Phytophthora Cinnamomi and Oak Decline in Southern Europe. Environmental Constraints Including Climate Change. Brasier, C. M. 53(2-3):347–358.
Phytophthora Cinnamomi and Oak Decline in Southern Europe. Environmental Constraints Including Climate Change [link]Paper  doi  abstract   bibtex   
One of the most destructive of all tree root pathogens, the oomycete fungus Phytophthora cinnamomi, is associated with mortality and decline of Quercus suber and Q ilex in the Mediterranean region. The symptoms and distribution of this decline are described. P cinnamomi is a primary pathogen on a very wide range of trees and woody ornamentals worldwide, but is probably a native of the Papua New Guinea region. It is soil borne and requires warm, wet soils to infect roots. Since 1900 it has caused major epidemics on native chestnuts in the United States and Europe, and now threatens the stability of entire forest and heath communities ecosystems in some parts of Australia. Together with drought, it may be a major predisposing factor in the Iberian oak decline. Its possible role in this decline including its interaction with drought is discussed, and a generalised working hypothesis of decline is presented. The potential influence of climate warming on the activity of P cinnamomi is also considered. A model based on the CLIMEX program suggests that warming would significantly enhance the activity of the pathogen at its existing disease locations (such as the western Mediterranean and coastal northwest Europe), but that it would not greatly extend its activity into areas with cold winters such as central and eastern Europe.
@article{brasierPhytophthoraCinnamomiOak1996,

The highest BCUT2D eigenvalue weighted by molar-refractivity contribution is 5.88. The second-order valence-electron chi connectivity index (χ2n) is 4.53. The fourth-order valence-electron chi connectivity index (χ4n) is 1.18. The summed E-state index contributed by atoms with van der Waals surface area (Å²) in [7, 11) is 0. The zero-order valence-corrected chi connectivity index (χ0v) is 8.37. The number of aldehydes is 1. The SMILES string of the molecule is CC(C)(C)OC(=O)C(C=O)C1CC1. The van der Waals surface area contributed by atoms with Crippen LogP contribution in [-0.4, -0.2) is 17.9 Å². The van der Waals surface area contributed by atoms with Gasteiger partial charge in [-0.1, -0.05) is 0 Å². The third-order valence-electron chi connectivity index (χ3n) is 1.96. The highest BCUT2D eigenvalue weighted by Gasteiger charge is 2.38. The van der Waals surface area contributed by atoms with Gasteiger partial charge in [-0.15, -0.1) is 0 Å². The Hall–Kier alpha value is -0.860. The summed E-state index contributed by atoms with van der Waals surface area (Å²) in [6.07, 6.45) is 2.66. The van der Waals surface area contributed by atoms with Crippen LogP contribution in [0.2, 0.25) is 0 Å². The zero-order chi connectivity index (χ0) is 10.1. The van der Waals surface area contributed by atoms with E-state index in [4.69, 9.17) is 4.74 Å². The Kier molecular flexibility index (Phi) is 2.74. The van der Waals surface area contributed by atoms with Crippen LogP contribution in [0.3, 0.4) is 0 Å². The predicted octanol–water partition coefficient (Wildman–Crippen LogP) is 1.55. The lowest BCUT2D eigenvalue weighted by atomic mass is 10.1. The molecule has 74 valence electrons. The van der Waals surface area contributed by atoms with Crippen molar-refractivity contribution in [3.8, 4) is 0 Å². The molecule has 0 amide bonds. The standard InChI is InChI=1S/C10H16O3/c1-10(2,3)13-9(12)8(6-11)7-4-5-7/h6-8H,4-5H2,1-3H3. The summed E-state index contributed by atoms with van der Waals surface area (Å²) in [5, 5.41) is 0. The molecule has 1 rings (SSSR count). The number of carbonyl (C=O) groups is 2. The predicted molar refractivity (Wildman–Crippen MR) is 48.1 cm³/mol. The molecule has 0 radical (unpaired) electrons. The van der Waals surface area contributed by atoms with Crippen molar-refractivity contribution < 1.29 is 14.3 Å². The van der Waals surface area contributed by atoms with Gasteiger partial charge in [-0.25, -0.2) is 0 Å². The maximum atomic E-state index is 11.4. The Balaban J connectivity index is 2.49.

title = {Phytophthora Cinnamomi and Oak Decline in Southern {{Europe}}. {{Environmental}} Constraints Including Climate Change},
  author = {Brasier, C. M.},
  date = {1996},
  journaltitle = {Annales des Sciences Forestières},
  volume = {53},
  pages = {347--358},
  issn = {0003-4312},
  doi = {10.1051/forest:19960217},
  url = {https://doi.org/10.1051/forest:19960217},
  abstract = {One of the most destructive of all tree root pathogens, the oomycete fungus Phytophthora cinnamomi, is associated with mortality and decline of Quercus suber and Q ilex in the Mediterranean region. The symptoms and distribution of this decline are described. P cinnamomi is a primary pathogen on a very wide range of trees and woody ornamentals worldwide, but is probably a native of the Papua New Guinea region. It is soil borne and requires warm, wet soils to infect roots. Since 1900 it has caused major epidemics on native chestnuts in the United States and Europe, and now threatens the stability of entire forest and heath communities ecosystems in some parts of Australia. Together with drought, it may be a major predisposing factor in the Iberian oak decline. Its possible role in this decline including its interaction with drought is discussed, and a generalised working hypothesis of decline is presented. The potential influence of climate warming on the activity of P cinnamomi is also considered. A model based on the CLIMEX program suggests that warming would significantly enhance the activity of the pathogen at its existing disease locations (such as the western Mediterranean and coastal northwest Europe), but that it would not greatly extend its activity into areas with cold winters such as central and eastern Europe.},
  keywords = {*imported-from-citeulike-INRMM,~INRMM-MiD:c-13337648,climate-change,europe,forest-pests,forest-resources,mediterranean-region,phytophthora-cinnamomi,plant-pests,quercus-ilex,quercus-spp,quercus-suber},
  number = {2-3}
}
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